LAST YEAR, WHEN GRAY DAVIS — still governor, for the time being — acknowledged just how deep the state’s budget mess was, he decided to save a few million bucks by lifting the requirement that cities, counties and the several hundred other governmental bodies draw up agendas for their meetings and make them public. He figured the local governments would still post agendas, at their own expense, even if the state no longer reimbursed them, because it would be irresponsible not to.
Nice try. The public outcry was fierce, and Davis had to back off the plan almost immediately.
Also last year, a San Mateo County judge rejected an attempt by the Palo Alto Daily News to find out the names and salaries of public employees in a handful of California cities. Public Records Act or no, the judge said, the names of people who are paid with taxpayer money, and the amount of that money that they get, is none of the public’s business.
Laws making it clear that the government works for the people and that its business is the people’s business have become shockingly easy to brush aside. And so we have Proposition 59, which arguably does little more than to say about key public-access laws, “We really mean it.”
The ballot measure would elevate five groundbreaking laws from the statute books to the state Constitution, where they could not be overturned or ignored — for the most part — without a vote of the people. Prop. 59 also would require courts to broadly interpret laws that further the people’s right to get government data, and narrowly interpret laws that cut the other way, like exemptions and exceptions that allow closed sessions and confidential documents.
The Ralph M. Brown Act requires city councils, boards of supervisors and other local legislative bodies to provide public notice of their agendas and to conduct their meetings openly, in public. The Grunsky-Burton Act does the same for the state Legislature, and the Bagley-Keene Act applies to other state bodies.
The California Public Records Act makes clear that anyone can see copies of state and local government documents, subject to clearly posted written guidelines. The Legislative Open Records Act provides that the public may inspect legislative records. The act also requires legislative committees to maintain documents related to the history of legislation.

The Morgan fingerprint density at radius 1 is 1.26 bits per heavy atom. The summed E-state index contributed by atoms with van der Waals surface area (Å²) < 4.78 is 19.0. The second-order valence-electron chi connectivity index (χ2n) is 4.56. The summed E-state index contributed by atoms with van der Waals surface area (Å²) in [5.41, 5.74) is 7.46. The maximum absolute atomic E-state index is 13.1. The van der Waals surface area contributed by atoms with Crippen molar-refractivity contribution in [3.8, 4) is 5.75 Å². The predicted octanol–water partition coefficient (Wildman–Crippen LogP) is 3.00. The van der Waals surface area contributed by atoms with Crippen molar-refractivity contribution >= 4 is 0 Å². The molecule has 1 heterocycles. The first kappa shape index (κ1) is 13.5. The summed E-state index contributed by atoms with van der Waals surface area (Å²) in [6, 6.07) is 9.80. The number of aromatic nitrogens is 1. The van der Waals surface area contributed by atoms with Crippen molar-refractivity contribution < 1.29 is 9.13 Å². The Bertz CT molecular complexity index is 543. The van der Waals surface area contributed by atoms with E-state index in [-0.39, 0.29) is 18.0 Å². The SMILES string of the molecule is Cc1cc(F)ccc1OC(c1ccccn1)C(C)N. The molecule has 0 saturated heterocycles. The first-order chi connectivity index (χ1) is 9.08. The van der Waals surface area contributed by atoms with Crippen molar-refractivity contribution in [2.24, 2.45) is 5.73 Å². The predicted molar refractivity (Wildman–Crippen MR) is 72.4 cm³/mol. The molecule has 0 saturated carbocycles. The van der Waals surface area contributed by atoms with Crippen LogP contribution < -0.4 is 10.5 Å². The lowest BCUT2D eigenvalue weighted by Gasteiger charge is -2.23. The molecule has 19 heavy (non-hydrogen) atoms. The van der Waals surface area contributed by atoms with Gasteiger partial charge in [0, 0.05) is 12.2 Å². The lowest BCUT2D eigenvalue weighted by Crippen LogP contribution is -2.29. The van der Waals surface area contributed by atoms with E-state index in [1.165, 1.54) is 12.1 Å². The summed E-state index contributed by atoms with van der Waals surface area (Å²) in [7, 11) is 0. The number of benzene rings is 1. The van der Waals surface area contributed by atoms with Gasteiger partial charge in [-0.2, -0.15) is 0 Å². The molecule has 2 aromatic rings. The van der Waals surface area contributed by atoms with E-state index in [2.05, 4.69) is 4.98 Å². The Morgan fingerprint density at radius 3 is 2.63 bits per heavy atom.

It would be bad form to oppose a constitutional amendment guaranteeing the people rights they already have, and the Assembly and Senate voted unanimously to put Senate Constitutional Amendment 1 on the ballot as Prop. 59.
But check out who opposes 59: Mountain View lawyer Gary B. Wesley, who takes local governments to court when they claim they have a right to go into closed session to talk about litigation, as is permitted by the Brown Act. Prop. 59 may be better than nothing, Wesley says, but that’s not good enough.
Still, it’s a step in the right direction. You only have to see how the Los Angeles Board of Supervisors plays fast and loose with the Brown Act to know something must be done. Last month they slunk into closed session under the exception that allows them to talk privately with their lawyers about filing lawsuits, and instead talked about (and maybe even adopted) a plan to close the trauma center of Martin Luther King–Drew Medical Center.
It would be overkill to repeat how badly the board muffed the Brown Act in 2001. But what the heck? They were trying to stop a petition for a ballot measure to raise pay for home health-care workers, but they didn’t want anyone to know. So they retired behind closed doors, under the litigation exception. Instead of talking about filing a suit, their lawyer suggested that he do something so improper — fail to turn over petition data to the county registrar — that the people behind the initiative would sue them! See? Closed session is okay because we’re talking about lawsuits! It was brilliant. And sneaky and disgusting.
The lawyer apparently thought so too, because he later called up three of the five supervisors and said never mind. That, too, may have violated the Brown Act. Then the board met in closed session to talk about their lawyer’s suggestions further under the exception for personnel evaluations.
How many city councils and boards of supervisors, paid with your money, sit in your buildings and figure out ways to keep information from you? There’s no way to know. Prop. 59 won’t put a stop to it, but it’s a step forward. There’s nothing wrong with yet one more statement on the books that the public’s business must be public. We really mean it.